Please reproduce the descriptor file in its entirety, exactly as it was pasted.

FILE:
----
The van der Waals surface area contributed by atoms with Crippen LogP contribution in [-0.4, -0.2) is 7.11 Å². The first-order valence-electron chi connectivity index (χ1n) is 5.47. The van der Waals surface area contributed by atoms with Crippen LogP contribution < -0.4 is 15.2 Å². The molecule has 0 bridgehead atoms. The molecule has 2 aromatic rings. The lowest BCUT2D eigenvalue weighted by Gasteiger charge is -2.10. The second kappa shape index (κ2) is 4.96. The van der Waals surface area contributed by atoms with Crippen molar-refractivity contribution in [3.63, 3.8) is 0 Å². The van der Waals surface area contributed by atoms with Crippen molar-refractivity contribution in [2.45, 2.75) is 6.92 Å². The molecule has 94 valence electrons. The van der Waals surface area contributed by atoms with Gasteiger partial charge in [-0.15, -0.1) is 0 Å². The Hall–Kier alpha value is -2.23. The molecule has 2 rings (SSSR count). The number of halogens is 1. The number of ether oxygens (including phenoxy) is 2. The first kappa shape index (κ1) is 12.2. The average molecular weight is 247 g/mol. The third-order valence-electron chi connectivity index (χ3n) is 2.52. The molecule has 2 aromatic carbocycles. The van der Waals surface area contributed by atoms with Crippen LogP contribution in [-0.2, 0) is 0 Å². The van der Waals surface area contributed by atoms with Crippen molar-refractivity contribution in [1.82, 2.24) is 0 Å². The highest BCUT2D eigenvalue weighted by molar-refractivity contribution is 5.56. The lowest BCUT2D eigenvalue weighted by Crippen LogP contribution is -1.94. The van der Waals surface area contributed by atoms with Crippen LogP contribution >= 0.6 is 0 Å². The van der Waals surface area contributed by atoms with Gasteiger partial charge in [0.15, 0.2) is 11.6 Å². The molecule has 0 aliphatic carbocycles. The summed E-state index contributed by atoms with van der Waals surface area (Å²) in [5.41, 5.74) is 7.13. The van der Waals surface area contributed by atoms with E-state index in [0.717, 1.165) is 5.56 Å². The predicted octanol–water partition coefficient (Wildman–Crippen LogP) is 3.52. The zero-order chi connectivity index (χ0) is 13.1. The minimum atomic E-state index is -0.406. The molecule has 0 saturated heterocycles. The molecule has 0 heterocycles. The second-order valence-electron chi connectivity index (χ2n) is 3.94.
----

The van der Waals surface area contributed by atoms with Crippen LogP contribution in [-0.4, -0.2) is 7.11 Å². The first-order valence-electron chi connectivity index (χ1n) is 5.47. The van der Waals surface area contributed by atoms with Crippen LogP contribution < -0.4 is 15.2 Å². The molecule has 0 bridgehead atoms. The molecule has 2 aromatic rings. The lowest BCUT2D eigenvalue weighted by Gasteiger charge is -2.10. The second kappa shape index (κ2) is 4.96. The van der Waals surface area contributed by atoms with Crippen molar-refractivity contribution in [3.63, 3.8) is 0 Å². The van der Waals surface area contributed by atoms with Crippen molar-refractivity contribution in [2.45, 2.75) is 6.92 Å². The molecule has 94 valence electrons. The van der Waals surface area contributed by atoms with Gasteiger partial charge in [-0.15, -0.1) is 0 Å². The Hall–Kier alpha value is -2.23. The molecule has 2 rings (SSSR count). The number of halogens is 1. The number of ether oxygens (including phenoxy) is 2. The first kappa shape index (κ1) is 12.2. The average molecular weight is 247 g/mol. The third-order valence-electron chi connectivity index (χ3n) is 2.52. The molecule has 2 aromatic carbocycles. The van der Waals surface area contributed by atoms with Crippen LogP contribution in [-0.2, 0) is 0 Å². The van der Waals surface area contributed by atoms with Crippen molar-refractivity contribution in [1.82, 2.24) is 0 Å². The highest BCUT2D eigenvalue weighted by molar-refractivity contribution is 5.56. The lowest BCUT2D eigenvalue weighted by Crippen LogP contribution is -1.94. The van der Waals surface area contributed by atoms with Crippen LogP contribution >= 0.6 is 0 Å². The van der Waals surface area contributed by atoms with Gasteiger partial charge in [0.15, 0.2) is 11.6 Å². The molecule has 0 aliphatic carbocycles. The summed E-state index contributed by atoms with van der Waals surface area (Å²) in [5.41, 5.74) is 7.13. The van der Waals surface area contributed by atoms with E-state index in [0.717, 1.165) is 5.56 Å². The predicted octanol–water partition coefficient (Wildman–Crippen LogP) is 3.52. The zero-order chi connectivity index (χ0) is 13.1. The minimum atomic E-state index is -0.406. The molecule has 0 saturated heterocycles. The molecule has 0 heterocycles. The second-order valence-electron chi connectivity index (χ2n) is 3.94.